Friday, June 22, 2012

Inspiring New Patterns for Integration

Integration is an age-old problem that doesn't have much  opportunity to get people excited.  It's the same old problem, even if you have new ways to solve it. Over the years, we have tended to just keep massaging old "patterns" pretending like they are new  configurations of moving data around and stuffing it into databases only to take it out again. It takes totally new concepts for the underlying integration architecture to give birth to new patterns that can renovate solution concepts, and more importantly, can enable new business uses that have not been possible before.

Data federation is now finally coming of age enough to have at least a small number of products that can deliver live virtual data federated across disparate systems.

[[Wait..."Live virtual data?" If it doesn't exist, can it ever be dead? Or even stale? If it's live can it be virtual? 
Definition: Virtual
1. Existing in the mind, especially as a product of the imagination.
2. Computer Science Created, simulated, or carried on by means of a computer or computer network: virtual conversations in a chatroom

And I like the origins, from old English and Latin words  that mean effective, excellence, virtue.]]

But I digress!  And maybe it's a good thing, because we tend to throw all these terms around with great authority, completely confusing those who just want to understand what this new breed of software does.  To add to the confusion, "virtualization" is a pervasive term in hardware/operating system jargon, meaning essentially a stand-alone computer that is simulated on another, bigger computer or in the cloud. Now that I have said that, forget it, because that has nothing to do with virtualization with respect to integration.

 For the purpose of this discussion, let's say that in integration speak, "virtual" means that there is never a copy made of the data, and that it never moves anywhere. A virtual view of data allows you to look at data on a dashboard, web page, or the like, without storing it anywhere. When the screen is refreshed, it’s gone. A "federated" virtual view is a virtual view that is consolidated and aligned data from multiple sources. "Live" means that the data comes directly from the sources without staging it in any data store or virtual database along the way. "Bi-directional federation and virtualization" means that the virtual federated data can be interacted with. For example, an end user can update or correct the data on the screen, and it is sent back to the sources as updates, still without staging en route either direction.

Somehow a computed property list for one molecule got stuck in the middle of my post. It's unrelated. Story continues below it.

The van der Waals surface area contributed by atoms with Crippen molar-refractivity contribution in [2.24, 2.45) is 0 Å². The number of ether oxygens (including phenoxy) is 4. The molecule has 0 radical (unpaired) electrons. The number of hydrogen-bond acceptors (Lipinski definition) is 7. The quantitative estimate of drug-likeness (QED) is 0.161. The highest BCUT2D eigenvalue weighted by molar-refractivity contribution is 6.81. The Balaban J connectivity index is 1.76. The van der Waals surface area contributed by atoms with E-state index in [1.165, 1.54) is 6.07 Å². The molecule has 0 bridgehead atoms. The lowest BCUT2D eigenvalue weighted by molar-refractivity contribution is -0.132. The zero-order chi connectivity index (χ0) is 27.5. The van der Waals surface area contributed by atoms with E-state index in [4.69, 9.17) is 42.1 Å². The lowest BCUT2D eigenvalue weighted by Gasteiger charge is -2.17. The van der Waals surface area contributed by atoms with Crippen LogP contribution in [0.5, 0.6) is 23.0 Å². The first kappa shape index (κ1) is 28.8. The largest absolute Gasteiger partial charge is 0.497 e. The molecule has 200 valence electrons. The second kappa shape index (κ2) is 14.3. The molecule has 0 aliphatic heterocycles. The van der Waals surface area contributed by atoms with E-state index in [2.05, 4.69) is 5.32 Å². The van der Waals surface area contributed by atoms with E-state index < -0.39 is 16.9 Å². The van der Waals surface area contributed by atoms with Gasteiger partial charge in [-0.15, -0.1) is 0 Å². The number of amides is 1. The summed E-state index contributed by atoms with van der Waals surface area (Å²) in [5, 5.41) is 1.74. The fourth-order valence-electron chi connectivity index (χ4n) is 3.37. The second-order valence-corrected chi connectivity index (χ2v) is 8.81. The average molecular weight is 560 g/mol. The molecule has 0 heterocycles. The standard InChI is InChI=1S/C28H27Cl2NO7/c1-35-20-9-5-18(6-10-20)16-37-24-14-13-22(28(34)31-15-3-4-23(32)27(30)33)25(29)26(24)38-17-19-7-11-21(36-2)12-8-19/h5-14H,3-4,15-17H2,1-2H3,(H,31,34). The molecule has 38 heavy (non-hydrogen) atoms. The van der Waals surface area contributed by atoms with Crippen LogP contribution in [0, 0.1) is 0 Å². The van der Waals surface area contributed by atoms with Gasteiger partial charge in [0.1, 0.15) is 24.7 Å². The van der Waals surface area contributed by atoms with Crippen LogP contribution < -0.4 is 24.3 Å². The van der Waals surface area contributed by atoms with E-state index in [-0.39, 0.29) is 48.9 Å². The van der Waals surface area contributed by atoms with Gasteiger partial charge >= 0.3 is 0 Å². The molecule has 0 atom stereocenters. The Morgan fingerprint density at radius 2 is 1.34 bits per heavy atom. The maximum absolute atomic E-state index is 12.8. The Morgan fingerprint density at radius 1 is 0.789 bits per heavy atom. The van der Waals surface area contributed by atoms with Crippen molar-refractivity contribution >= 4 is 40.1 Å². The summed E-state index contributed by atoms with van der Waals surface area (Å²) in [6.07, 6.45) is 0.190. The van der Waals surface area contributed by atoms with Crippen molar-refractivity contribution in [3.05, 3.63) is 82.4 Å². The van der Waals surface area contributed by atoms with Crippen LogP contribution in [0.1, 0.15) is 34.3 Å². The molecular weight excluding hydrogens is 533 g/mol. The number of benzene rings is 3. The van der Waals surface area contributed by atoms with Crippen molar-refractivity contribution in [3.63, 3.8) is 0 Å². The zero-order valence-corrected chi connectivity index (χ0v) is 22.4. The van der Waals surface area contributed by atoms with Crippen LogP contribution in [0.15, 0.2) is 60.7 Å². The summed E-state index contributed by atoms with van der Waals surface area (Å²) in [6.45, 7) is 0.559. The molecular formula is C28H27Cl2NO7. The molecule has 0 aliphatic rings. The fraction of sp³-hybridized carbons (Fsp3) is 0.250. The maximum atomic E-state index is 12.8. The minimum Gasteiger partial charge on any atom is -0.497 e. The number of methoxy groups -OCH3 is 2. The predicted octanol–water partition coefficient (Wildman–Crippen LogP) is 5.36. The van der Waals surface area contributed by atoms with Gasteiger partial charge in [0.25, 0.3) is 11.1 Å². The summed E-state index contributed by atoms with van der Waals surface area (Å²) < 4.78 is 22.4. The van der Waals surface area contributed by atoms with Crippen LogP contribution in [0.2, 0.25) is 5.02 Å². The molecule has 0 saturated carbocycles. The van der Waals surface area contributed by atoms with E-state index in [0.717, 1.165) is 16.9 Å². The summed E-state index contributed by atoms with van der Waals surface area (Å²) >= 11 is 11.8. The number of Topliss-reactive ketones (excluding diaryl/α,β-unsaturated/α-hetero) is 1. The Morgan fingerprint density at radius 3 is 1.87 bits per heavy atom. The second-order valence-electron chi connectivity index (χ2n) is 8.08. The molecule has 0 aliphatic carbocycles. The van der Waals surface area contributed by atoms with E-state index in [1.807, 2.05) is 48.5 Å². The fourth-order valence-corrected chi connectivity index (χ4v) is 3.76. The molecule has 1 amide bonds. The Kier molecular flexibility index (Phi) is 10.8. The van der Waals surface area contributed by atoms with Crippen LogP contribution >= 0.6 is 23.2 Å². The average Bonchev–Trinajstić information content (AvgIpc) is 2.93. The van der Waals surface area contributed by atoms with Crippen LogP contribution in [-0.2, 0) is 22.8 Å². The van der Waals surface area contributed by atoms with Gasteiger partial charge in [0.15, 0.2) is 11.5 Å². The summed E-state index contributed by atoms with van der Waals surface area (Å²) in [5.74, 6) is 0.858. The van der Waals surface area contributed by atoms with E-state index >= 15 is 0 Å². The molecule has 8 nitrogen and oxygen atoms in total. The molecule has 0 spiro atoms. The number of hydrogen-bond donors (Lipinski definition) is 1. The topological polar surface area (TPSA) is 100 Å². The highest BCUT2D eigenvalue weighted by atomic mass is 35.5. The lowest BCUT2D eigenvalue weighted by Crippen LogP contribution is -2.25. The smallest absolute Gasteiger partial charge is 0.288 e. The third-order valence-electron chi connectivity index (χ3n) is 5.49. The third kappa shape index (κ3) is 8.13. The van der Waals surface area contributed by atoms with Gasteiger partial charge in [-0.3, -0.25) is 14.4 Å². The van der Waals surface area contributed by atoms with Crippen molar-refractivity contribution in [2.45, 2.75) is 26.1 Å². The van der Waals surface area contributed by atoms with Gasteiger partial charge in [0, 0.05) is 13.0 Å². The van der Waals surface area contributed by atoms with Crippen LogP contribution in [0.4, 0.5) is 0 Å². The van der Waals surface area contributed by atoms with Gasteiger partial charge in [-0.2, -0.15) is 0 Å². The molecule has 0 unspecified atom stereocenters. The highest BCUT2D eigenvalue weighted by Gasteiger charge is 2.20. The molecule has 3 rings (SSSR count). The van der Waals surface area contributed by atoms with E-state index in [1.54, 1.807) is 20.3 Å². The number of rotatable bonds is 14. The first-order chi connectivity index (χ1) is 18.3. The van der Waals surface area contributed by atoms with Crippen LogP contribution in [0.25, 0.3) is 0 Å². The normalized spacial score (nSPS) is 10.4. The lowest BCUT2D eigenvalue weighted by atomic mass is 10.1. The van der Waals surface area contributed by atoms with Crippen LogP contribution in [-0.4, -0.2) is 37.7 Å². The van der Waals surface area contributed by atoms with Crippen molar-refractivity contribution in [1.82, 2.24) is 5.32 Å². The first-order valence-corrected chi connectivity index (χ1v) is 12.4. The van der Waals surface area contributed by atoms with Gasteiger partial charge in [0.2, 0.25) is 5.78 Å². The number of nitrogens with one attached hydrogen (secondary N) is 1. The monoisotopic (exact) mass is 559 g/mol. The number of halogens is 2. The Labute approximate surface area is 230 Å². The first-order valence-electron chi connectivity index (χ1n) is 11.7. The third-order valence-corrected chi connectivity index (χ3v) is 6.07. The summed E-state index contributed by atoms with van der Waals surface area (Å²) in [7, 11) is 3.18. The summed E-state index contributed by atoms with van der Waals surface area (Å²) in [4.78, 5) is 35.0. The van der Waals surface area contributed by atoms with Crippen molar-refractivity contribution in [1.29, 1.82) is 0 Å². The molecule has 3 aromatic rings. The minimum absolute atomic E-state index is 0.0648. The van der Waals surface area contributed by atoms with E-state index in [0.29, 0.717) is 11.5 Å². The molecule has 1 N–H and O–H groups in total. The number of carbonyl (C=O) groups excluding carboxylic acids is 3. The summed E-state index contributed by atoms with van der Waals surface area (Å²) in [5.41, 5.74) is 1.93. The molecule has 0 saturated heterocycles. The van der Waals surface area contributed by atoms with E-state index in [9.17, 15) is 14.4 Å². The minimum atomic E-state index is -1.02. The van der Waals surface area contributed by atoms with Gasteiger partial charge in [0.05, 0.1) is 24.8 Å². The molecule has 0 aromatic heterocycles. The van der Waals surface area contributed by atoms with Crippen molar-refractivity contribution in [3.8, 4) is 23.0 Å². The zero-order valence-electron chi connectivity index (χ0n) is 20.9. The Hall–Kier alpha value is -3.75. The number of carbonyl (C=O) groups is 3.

With this new technology,  federated data no longer must be staged in order to transform and align it from multiple sources and send it to an ephemeral display endpoint, which presents the live data to the end user ("virtually").  This does wonders for Business Intelligence and Business Analytics.

But going beyond BI, there is one product that enables these displays to take end user's  changes and updates  and pass then securely back to the sources. This is what turns dashboards into control centers.

Imagine, though, what a mind shift this requires, and the uncertainty and fear, even, of have a portal like SharePoint, for example, that can effectively become the a single window into all the applications a business user needs. He is not just looking at analytics and drilling down for detail input.

With the ability to interact with backend systems, the business user is no longer just a dead-end in the data flow,  absorbing, and absorbing, and only interacting with the business intelligence software to see more data to absorb. Instead, with bi-directional federation and virtualization, as he sees data that needs to be updated, and draws conclusions from the information, he  can enter his updates as if he were working directly with the backend source systems.

Imagine having a portal that presents you with exactly the information you need to perform your business role. This may include information from SAP, Salesforce,  and, let's say, a scheduling system. From that one screen on your portal, you may update a customer's address, look up prices, and place an order. All of the relevant information will be sent back into the appropriate backend systems automatically. You don't have to learn how to navigate in three separate systems, and you don’t have to figure out how the information is required to be handled differently with each system. Instead, all the work happens behind the scenes, and you only work with easy-to-use aliases for the virtual consolidated data.
While this new paradigm inspires new patterns for integration, it also brings pessimists, nay-sayers and even realists who find worrisome points to ponder.   For example, if you have everyone in the company hitting the backend systems directly, could this bring those systems to their knees? See my white paper, Inspiring New Patterns for Integration about a complex pattern that rationalizes and reduces the hits to the backend systems.

With this new technology, there's a whole new world of ideas and opportunities for streamlining integration implementations, which is what has been consistently the largest investment and risk with virtually every IT project since the beginning of time (as we know it).  


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